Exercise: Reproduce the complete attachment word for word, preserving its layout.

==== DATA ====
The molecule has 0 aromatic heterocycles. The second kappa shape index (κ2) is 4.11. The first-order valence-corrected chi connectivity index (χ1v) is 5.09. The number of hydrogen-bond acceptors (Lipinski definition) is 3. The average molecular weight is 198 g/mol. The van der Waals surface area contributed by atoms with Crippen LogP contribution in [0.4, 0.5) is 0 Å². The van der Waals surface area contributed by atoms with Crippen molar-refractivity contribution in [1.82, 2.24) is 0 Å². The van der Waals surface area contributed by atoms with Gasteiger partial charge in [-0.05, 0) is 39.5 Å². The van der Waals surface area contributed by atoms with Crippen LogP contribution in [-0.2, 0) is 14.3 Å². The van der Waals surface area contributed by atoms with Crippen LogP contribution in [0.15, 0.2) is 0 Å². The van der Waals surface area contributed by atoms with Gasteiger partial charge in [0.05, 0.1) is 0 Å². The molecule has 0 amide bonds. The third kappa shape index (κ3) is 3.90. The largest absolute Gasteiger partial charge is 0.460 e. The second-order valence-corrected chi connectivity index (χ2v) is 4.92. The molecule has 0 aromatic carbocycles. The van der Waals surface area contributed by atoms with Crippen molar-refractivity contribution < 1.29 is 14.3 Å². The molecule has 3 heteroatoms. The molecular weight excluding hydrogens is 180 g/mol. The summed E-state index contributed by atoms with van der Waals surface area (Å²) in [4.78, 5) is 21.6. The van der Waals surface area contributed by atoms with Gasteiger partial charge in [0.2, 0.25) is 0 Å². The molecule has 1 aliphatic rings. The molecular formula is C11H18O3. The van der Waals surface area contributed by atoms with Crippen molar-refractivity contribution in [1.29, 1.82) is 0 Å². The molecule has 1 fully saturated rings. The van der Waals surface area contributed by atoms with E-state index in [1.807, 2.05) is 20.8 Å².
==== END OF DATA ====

The molecule has 0 aromatic heterocycles. The second kappa shape index (κ2) is 4.11. The first-order valence-corrected chi connectivity index (χ1v) is 5.09. The number of hydrogen-bond acceptors (Lipinski definition) is 3. The average molecular weight is 198 g/mol. The van der Waals surface area contributed by atoms with Crippen LogP contribution in [0.4, 0.5) is 0 Å². The van der Waals surface area contributed by atoms with Crippen molar-refractivity contribution in [1.82, 2.24) is 0 Å². The van der Waals surface area contributed by atoms with Gasteiger partial charge in [-0.05, 0) is 39.5 Å². The van der Waals surface area contributed by atoms with Crippen LogP contribution in [-0.2, 0) is 14.3 Å². The van der Waals surface area contributed by atoms with Crippen LogP contribution in [0.15, 0.2) is 0 Å². The van der Waals surface area contributed by atoms with Gasteiger partial charge in [0.05, 0.1) is 0 Å². The molecule has 0 amide bonds. The third kappa shape index (κ3) is 3.90. The largest absolute Gasteiger partial charge is 0.460 e. The second-order valence-corrected chi connectivity index (χ2v) is 4.92. The molecule has 0 aromatic carbocycles. The van der Waals surface area contributed by atoms with Crippen molar-refractivity contribution < 1.29 is 14.3 Å². The molecule has 3 heteroatoms. The molecular weight excluding hydrogens is 180 g/mol. The summed E-state index contributed by atoms with van der Waals surface area (Å²) in [4.78, 5) is 21.6. The van der Waals surface area contributed by atoms with Gasteiger partial charge in [0.2, 0.25) is 0 Å². The molecule has 1 aliphatic rings. The molecular formula is C11H18O3. The van der Waals surface area contributed by atoms with Crippen molar-refractivity contribution in [1.29, 1.82) is 0 Å². The molecule has 1 fully saturated rings. The van der Waals surface area contributed by atoms with E-state index in [1.807, 2.05) is 20.8 Å².